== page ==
Origins of the word “dog”

Narrated from: General Info

For many of us, dog is one of the most wonderful words in the English language.

But – what does it mean, and where does it come from? After all, most words in the modern language are derivatives of much older words.

“Dog” is one of the terms that have unclear origins. Many linguists fail to find any connection whatsoever with older words!

In fact, for a long time during the 14th - 15th centuries, our canine friends were called simply “hounds”, while the word “dog” was used to refer to a specific type of hound, a large group including the mastiff. Fortunately, in the 16th century the word dog had already been accepted as a generic term.

But still – where did it come from at all? Most linguists search the origin for the word “dog” in the Old Germanic language, which has spawned many modern English words. But still – in Germany the general term for dog is “hund”, and “hound” is a cognate of this word.

One needs to look deeper to find where “dog” comes from.

Today, the most popular theory is that “dog” is derived from another Old Germanic word – “docga” (dogga). This word was used to refer to a powerful breed of canine, and it is believed that its root is the word “dukkōn”, meaning “power, strength”. So, one reason to replace “hound” with “dog” would be that in the Middle Ages in England, powerful hunting and fighting dogs were the most common types of dogs – fluffy toy dogs were still not that popular!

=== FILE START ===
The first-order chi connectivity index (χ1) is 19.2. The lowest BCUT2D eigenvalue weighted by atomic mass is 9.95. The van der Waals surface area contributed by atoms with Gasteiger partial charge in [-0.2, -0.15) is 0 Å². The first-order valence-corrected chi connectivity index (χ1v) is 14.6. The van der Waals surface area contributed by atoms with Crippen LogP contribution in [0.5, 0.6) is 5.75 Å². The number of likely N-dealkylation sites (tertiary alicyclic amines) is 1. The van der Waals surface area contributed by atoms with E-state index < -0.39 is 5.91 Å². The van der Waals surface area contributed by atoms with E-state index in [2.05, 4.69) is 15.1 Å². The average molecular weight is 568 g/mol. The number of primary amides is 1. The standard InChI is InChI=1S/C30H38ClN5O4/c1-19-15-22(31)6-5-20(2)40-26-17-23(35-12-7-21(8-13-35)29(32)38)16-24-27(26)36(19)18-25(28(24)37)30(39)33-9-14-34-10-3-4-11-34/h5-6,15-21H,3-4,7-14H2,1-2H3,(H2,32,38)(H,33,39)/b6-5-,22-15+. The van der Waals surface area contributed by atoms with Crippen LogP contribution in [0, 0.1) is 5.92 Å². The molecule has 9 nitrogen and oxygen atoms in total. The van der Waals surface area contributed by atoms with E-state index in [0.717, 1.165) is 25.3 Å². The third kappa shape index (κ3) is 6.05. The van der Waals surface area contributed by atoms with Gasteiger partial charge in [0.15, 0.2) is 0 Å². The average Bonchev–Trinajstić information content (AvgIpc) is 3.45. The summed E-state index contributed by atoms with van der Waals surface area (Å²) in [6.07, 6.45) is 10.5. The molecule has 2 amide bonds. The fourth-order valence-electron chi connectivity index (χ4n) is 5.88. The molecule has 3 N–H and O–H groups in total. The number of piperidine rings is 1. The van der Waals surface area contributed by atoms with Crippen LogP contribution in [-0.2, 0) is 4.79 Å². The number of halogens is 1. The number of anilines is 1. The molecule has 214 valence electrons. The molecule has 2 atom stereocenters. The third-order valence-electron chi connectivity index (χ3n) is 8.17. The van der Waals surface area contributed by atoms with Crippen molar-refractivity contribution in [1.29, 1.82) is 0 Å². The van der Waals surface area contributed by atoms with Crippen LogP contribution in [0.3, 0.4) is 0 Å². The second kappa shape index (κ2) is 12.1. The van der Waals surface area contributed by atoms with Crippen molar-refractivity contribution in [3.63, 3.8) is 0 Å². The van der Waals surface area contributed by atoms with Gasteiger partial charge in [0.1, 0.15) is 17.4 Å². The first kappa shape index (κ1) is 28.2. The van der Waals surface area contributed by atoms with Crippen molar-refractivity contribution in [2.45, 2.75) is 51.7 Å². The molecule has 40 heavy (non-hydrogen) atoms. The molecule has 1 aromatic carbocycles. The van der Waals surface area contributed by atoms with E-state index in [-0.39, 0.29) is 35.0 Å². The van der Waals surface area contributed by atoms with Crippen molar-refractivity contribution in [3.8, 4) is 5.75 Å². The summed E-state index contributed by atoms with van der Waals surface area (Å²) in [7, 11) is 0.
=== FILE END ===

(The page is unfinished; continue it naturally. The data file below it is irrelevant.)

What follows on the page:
Another possible theory suggests that the popularity of hounds led to people wanting to distinguish them from other canines, and thus the collective name for canine breeds became “dog”, while the hounds kept their designated name.

Still, the origins of the word “dog” remain rather misty, and it is still a mystery why the word became so popular – later on it would appear in the Netherlands (dog), Germany (Dogge), Sweden (dogg), France (dogue), Spain (dogo), and so on.

In fact, linguists all over the world were amazed when, while studying an extinct Australian Aboriginal language (Mbabaram), they found out that the word for dog was… dog! However, since few other similarities exist between the two languages, this was deemed a coincidence.

It is believed that there is no connection between the English “dog” and the Latin “canis”, which became the scientific name of the dog family.

In many other languages, the word for “dog” is based on the old root “kutt”, which was common in older Indo-European languages. In Hungary a dog would be called “kutya”, while in Bulgaria it can be transcribed as “kuche”, and so on…

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